Black and Why?

Black and white (or monochrome) is underused nowadays. Yes, colour is great–I love colour, as you see in much of my work–but “mono”, as in the picture below of a cyclist on Gouda, the Netherlands, has something going for it in several ways.

The colours do not distract from the subject. Unless the colours are the subject, avoiding this kind of distraction is a good thing.

Mood can be enhanced: mono can be a storytelling device. Mono can also evoke the past. Mono is thus used in much photojournalism.

But there are also great technical benefits to using mono, and that is what I want to briefly talk about today.

You should shoot RAW and set the camera’s “image type” to monochrome, so you see a preview that at least looks somewhat like what you will get in monochrome, but the RAW file contains all the colours.

First, white balance is unimportant. Whatever you set it to will be fine.

Second, quality of a converted file will be better; or rather, deficiencies will be less noticeable. And third, you can make changes afterward by emphasizing or de-emphasizing individual colours. This is like using coloured filters in film photography (e.g. a yellow filter to make the blue sky darker); with the difference that you can do it afterward, so you can try different “filters”.

Take model Khoral:

If I do a standard B/W conversion in Lightroom’s DEVELOP module, using its “HSL/Color/B&W” pane, I get this weighting of colours:

..which gives me:

Which of course looks fine.

But if I turn down Magenta and turn up orange (= skin colour) a little, I get:

Alternately, I could turn up both magenta and orange:

…which gives me:

Can you see how powerful a tool this is? You can try any combination of colour weighting to get the results you want. A distracting colour can be made as bright as the surrounding area so it no longer distracts. Skin can be improved (making orange a little brighter makes skin brighter, which looks clearer).

I hasten to add, of course, that if you are actually doing photojournalism, you should not mess with the original other than a standard conversion, unless your photo editor allows you to use standard colour filters, say – but this would have to be a very explicit agreement, and any edits should not alter the appearance of the scene materially. Why? Because we need to trust that what our media show us is in fact “what there was”. That’s one reason I am not a great fan of “citizen journalism” taking over the news.

But if you shoot art or commercial or family portraits, go wild. OK–maybe no going wild, but you get the idea.

One more thing. Lightroom also allows you to add “film grain”, and that can be very nice in B&W too, to give that old look – and it smooths out skin imperfections. Film grain, unlike digital “noise”, can look good.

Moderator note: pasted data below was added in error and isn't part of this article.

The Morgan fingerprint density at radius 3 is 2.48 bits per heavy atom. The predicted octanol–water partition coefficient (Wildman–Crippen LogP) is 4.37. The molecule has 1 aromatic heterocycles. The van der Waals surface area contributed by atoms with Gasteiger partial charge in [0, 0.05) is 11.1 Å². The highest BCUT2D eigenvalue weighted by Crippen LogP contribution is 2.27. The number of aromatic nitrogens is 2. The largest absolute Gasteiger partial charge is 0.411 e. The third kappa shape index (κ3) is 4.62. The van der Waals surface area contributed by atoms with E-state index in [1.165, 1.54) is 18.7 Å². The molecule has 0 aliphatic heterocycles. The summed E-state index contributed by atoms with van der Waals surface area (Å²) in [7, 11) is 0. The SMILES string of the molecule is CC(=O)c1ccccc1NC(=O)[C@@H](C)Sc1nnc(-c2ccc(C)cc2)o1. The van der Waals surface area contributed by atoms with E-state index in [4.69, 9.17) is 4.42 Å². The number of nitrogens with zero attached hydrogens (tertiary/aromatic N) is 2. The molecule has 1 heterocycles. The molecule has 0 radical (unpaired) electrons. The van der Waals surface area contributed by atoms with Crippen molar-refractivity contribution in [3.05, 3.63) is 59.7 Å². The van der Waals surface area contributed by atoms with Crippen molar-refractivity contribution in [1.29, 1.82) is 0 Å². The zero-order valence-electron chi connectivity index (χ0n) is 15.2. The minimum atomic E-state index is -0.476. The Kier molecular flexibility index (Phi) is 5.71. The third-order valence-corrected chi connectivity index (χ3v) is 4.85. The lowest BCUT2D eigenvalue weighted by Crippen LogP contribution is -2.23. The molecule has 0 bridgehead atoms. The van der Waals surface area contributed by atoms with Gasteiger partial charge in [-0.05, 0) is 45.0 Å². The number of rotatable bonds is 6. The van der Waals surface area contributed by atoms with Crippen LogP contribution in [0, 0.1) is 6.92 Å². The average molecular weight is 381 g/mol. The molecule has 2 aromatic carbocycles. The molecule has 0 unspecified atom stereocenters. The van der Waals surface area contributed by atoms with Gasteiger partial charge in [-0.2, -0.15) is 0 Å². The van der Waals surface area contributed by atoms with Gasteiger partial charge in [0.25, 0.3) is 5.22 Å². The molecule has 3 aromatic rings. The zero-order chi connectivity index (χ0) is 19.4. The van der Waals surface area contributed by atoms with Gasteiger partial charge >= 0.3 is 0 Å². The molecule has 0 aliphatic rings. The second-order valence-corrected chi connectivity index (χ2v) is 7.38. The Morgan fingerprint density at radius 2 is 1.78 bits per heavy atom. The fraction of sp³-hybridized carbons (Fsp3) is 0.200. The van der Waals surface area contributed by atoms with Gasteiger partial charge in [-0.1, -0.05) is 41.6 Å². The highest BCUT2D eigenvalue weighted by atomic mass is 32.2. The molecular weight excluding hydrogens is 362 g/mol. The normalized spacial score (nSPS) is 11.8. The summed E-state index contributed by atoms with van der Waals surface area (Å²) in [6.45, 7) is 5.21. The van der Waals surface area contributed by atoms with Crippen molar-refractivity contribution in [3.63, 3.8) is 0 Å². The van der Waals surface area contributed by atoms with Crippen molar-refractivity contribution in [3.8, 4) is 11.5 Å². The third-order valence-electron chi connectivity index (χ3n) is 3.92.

OK – lesson over: go shoot some B/W!



Making it seem easy.

A student wrote to me just now, about last Saturday’s workshop, “You and Joseph make it look so easy!”.

He means things like turning this well-conceived but not-very well made available light snapshot…:

…into this creatively lit art photo:

That was from the workshop last Saturday. And yes, we shot this in the camera like that – it’s not Photoshopped.

Our student is underestimating himself, and based on past performance I am sure he did great – but his point is well taken. Experience makes everything seem easy. Brain surgery, too (one day I must ask  brain surgeon).

How do you learn? My teaching uses the following methodology:

  1. You learn by understanding technical basics.
  2. Then you build on those in a step-wise manner – logical progression is key here. Build understanding, one fact at a time. Only when you “get” one fact, move on to the next level, that builds on the previous.
  3. Then you lean how these principles and technologies apply in real life: i.e. what situations they address.
  4. Then you practice. This is when you really learn. During, and after, this practice, of course you continually go back to step 1 and review the fundamentals – and it is at this point that they will all eventually click into place.

That is behind my basic teaching (“learn the camera”), and my advanced teaching, in particular the “Advanced Flash” and “Event Photography” signature courses. And it is also behind the practical workshops Joseph Marranca and I teach to small groups of students.

Sometimes this teaching can seem a bit much. So many facts to learn! But compare this to driving a car, which is also complicated. Or try riding a bicycle.

An image is the confluence of moment, subject, and light. So, the key to the shot above is:

  1. Know the technical aspects of your photography (without that, all else fails);
  2. Come up with the concept;
  3. Ensure you have equipment;
  4. Ensure you have model, setting and props;
  5. Design the right lighting – the key step in this image;
  6. Execute!

On the workshops, we do everything from step 1 to 6. The shots above are made by everything coming together. Without the idea – nothing. Without model and props – nothing. Without technical skills – nothing. Without equipment – nothing.

So how did we make that shot?

We rented a boat, and… oh wait. No lake.

So we used the following:

Not something you set up in ten minutes, of course. But when you do it, and it all comes together, the images are great.



Last Tango in Mono

A reminder for those of you who live in the Toronto area and who want to learn all about flash and creative light: the last ever Mono workshop is on Saturday, 23 April, and there are just two spots left.

This workshop, in the country home I am leaving at the end of this month, teaches you first the technical points, and then Joseph Marranca and I help you put those into practice. So you will learn – plus you go back with actual portfolio shots that you have made – like these, from previous workshops:

Angry Jump

Angry Jump

All of these were shot “as is”, and minimal processing has been done. The shots were made in the camera, not in post. The one thing they have in common is that they use creative light.

Burying a dead lover